5. These detailed recommendations reflect the importance of technical details which can be crucial in ensuring an open and transparent procedure of ascertaining the voters’ will through counting of ballot papers and the accurate recording of election results throughout the system, from the local polling station to the Central Electoral Commission. They confirm that, in the eyes of the Code of Good Practice in Electoral Matters, the post-voting stages covering counting, recording and transfer of the election results form an indispensable part of the election process. As such, they should be achieved with clear procedural guarantees, be open and transparent, and allow observation by all members across the political spectrum, including opposition, in order to ensure the realisation of the principle of the voters’ freedom to express their will and the need to combat electoral fraud.
  6. It is true that Article 3 of Protocol No. 1 to the Convention was not conceived as a code on electoral matters designed to regulate all aspects of the electoral process (see Communist Party of Russia and Others v. Russia, no. 29400/05, § 108, 19 June 2012). However, the Court has already confirmed that the common principles of the European constitutional heritage, which form the basis of any genuinely democratic society, enshrine within themselves the right to vote in terms of the opportunity to cast a vote in universal, equal, free, secret and direct elections held at regular intervals (see the Guidelines on Elections, paragraph 196 above). Article 3 of Protocol No. 1 to the Convention explicitly provides for the right to free elections at regular intervals by secret ballot, and other principles have also been recognised in the Convention institutions’ case-law (see Russian Conservative Party of Entrepreneurs and Others, cited above, § 70). In this setting, free elections are to be seen as both an individual right and a positive obligation of the State, comprising a number of guarantees starting from the right of the voters to form an opinion freely, and up to careful regulation of the process in which the results of voting are ascertained, processed and recorded.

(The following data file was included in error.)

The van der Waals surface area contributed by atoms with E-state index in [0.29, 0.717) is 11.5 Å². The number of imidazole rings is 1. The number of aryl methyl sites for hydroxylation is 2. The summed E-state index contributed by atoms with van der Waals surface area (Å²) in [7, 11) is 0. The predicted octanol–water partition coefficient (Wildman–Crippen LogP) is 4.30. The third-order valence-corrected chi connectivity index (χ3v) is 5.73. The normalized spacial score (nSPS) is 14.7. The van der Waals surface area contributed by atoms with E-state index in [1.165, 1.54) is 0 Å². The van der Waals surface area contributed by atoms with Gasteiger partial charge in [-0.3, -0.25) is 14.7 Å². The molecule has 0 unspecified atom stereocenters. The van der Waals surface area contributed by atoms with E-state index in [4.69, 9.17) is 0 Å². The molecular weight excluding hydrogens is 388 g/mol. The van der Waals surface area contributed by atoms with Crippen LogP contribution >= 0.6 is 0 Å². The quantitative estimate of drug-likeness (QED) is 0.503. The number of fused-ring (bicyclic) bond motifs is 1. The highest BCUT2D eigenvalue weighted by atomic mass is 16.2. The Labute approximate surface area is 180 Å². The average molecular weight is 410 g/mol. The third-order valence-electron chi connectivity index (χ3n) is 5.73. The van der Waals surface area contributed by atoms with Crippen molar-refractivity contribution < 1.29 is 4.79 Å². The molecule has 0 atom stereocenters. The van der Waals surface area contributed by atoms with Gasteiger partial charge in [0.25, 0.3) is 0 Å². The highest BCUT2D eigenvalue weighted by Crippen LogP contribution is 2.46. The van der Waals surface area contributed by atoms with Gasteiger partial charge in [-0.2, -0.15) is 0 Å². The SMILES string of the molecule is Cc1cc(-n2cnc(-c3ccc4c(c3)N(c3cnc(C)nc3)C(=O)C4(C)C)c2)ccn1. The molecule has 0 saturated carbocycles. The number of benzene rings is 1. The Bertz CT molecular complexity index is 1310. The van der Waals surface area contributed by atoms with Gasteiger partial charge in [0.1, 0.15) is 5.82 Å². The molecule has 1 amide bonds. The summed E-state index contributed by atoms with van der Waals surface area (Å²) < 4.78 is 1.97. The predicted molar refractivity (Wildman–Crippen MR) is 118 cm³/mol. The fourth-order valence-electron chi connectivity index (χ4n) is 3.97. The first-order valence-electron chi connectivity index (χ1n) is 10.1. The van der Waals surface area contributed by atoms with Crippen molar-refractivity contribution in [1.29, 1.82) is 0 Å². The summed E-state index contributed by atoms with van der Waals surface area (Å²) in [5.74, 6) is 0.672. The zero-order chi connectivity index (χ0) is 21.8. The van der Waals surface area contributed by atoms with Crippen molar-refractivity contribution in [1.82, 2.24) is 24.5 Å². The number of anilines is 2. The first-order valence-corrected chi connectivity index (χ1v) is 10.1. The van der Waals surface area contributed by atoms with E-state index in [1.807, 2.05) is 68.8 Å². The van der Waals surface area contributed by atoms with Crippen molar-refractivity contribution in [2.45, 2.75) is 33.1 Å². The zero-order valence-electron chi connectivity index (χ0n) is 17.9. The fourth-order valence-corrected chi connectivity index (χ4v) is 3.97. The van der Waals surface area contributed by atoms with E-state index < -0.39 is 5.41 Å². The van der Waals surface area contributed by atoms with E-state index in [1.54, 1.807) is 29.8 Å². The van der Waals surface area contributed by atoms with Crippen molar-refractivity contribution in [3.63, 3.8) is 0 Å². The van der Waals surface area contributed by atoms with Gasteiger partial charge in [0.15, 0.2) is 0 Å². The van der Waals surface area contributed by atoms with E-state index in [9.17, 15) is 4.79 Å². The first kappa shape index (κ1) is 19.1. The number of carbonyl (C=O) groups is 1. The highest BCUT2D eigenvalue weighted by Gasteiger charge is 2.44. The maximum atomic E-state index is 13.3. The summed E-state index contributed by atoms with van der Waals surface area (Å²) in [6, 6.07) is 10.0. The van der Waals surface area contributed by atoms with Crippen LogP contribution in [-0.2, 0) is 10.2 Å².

7. At the same time, the Court reiterates that the level of its own scrutiny would depend on the aspect of the right to free elections. Thus, tighter scrutiny should be reserved for any departures from the principle of universal suffrage (see Hirst (no. 2), cited above, § 62). A broader margin of appreciation can be afforded to States where the measures prevent candidates from standing for elections, but such interference should not be disproportionate (see Krasnov and Skuratov v. Russia, nos. 17864/04 and 21396/04, § 65, 19 July 2007, and Russian Conservative Party of Entrepreneurs and Others, cited above, § 65).
  8. A still less stringent scrutiny would apply to the more technical stage of vote counting and tabulation. Due regard must be given to the fact that this is a complex process, with many persons involved at several levels. A mere mistake or irregularity at this stage would not, per se, signify unfairness of the elections, if the general principles of equality, transparency, impartiality and independence of the electoral administration are complied with. The concept of free elections would be put at risk only if there is evidence of procedural breaches that would be capable of thwarting the free expression of the opinion of the people, for instance through gross distortion of the voters’ intent; and where such complaints receive no effective examination at the domestic level. Moreover, the Court should be cautious to confer unrestricted standing to challenge this stage of elections to individual participants of the electoral process. This is especially so where the domestic legislation contains reasonable restrictions on the individual voters’ ability to challenge the results in their respective constituencies, such as quorum of voters (see p. 3.3 (f) of the Code of Good Practices, paragraph 196 above). Nevertheless, the States should ensure such access to the appeal system that would be sufficient to make the guarantees under Article 3 of Protocol No. 1 effective throughout the electoral cycle. In the Russian context, the Constitutional Court ruling of 22 April 2013 confirmed the standing of individual voters to challenge the results in the constituencies where they had voted; subsequent legislative changes ensured such standing (see paragraph 188 above).